The great energy empire of the twentieth century was built upon the back of petroleum: condensed sunshine. The energy of the twenty-first century will increasingly come from sources that, while not as powerful as fossil fuels, are much cleaner. The Empire State has made great strides, attempting to outpace the rest of the country in the race to establish a healthy mix of conventional and alternative energies. Even though some of the ideas seem far-fetched to those outside of the industry, there are plenty of projects that are lighting up New York homes right now. Best of all, there are plenty of projects on the bright horizon.
Hydroelectric power is not a viable option in many places in the country. New York State, however, has the great benefit of having Niagara Falls within its borders. (The other half is on the Canadian side, of course.) New Yorkers benefit from electricity generated by plants located near the falls. The New York Power Authority notes that its Niagara facility, which is located approximately 4.5 miles from the falls, is the home of two large power plants. The Robert Moses Niagara Power Plant boasts 13 turbines; when water flows through these turbines, spinning magnets create electricity that is transferred to the electric grid. The Lewiston Pump-Generating Plant features 12 pump turbines that do much the same thing. The movement of up to 375,000 gallons of water per second creates 2.4 million kilowatts of New York electricity; plenty to power thousands of New York homes.
As any New Yorker knows, the state is not exactly the sunniest place in the world. Thanks to advances in solar cell technology and the hard work of non-profits and the legislature, New York has a chance to make solar electricity a big part of its energy profile. The New York State Senate and Assembly are working on two bills (S.7093a and A.11004, respectively) that would put a solar power mandate on New York’s utilities. The goal of the Solar Jobs Act? To ensure that 2.5% of New York electricity sales are generated by solar by the year 2025. As Ucilia Wang, writing for Daily Finance, points out: turning to renewable energies is a nationwide trend. If New York doesn’t keep up, it will be left behind.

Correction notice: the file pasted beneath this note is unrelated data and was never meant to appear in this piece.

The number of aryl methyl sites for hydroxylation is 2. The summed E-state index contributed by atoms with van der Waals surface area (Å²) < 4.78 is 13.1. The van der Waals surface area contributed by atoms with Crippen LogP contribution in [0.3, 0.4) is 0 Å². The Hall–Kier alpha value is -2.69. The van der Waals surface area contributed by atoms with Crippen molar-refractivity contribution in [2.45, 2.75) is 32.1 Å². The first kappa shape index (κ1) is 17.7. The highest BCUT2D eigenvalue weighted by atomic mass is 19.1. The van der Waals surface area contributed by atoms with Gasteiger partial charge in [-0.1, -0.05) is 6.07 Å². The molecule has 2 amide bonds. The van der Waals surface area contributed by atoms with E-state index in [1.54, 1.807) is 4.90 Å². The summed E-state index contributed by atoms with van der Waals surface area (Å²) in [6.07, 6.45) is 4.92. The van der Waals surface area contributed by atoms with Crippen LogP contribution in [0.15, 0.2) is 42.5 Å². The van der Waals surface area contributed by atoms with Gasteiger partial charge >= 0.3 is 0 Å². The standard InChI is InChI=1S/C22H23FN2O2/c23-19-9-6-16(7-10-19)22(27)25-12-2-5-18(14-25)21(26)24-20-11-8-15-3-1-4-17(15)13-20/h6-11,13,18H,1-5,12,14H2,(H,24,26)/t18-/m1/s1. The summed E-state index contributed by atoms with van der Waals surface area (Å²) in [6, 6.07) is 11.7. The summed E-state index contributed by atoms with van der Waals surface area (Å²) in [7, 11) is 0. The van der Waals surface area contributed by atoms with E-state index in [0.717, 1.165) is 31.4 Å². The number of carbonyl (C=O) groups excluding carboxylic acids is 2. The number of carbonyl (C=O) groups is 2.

If you’ve spent any time on the shore of Lake Ontario or Lake Erie, you know that the wind off of the lakes can be punishing. That’s a bad thing if you’re trying to walk the lake shore in Oswego in January. It’s a wonderful thing if you’re interested in building a wind farm. As Martin LaMonica from CNET reports, five companies have submitted proposals that would allow them to begin construction of wind farms on the shores of Lake Erie or Lake Ontario. These turbines are safe and would be constructed offshore. The earliest New Yorkers could be getting their juice from these kinds of facilities would be 2015.
The New York State Energy Research and Development Authority (NYSERDA) is a state agency that “invests in renewable energy through programs that provide funds to emerging businesses for product and business development, product marketing assistance, incubators for start up industry and other support. What does this mean? NYSERDA helps individuals and agencies who are developing projects to help the state meet its goal of receiving 25% of its electricity from renewable resources by 2013.
While there are many criticisms of moving toward renewable energy resources, the positive benefits are clear. Americans would benefit greatly from increasing their energy independence; every watt of energy that is generated by native sources helps allay the need to import fuel. Even better, alternative energy creates jobs. The Solar Jobs Act, for example, would create over 22,000 jobs through 2025 while creating $20 billion in revenue. The cost to residential customers? Only 39 cents per month.
Whether it is hydroelectric, wind or solar, New Yorkers will have to follow the lead of the rest of the United States and get on the renewable energy bandwagon. This is a big job that requires individuals to work with their government as well as their power utilities. After all of the hard work, however, we’ll all reap the benefits of clean electricity and a much more advanced energy infrastructure.
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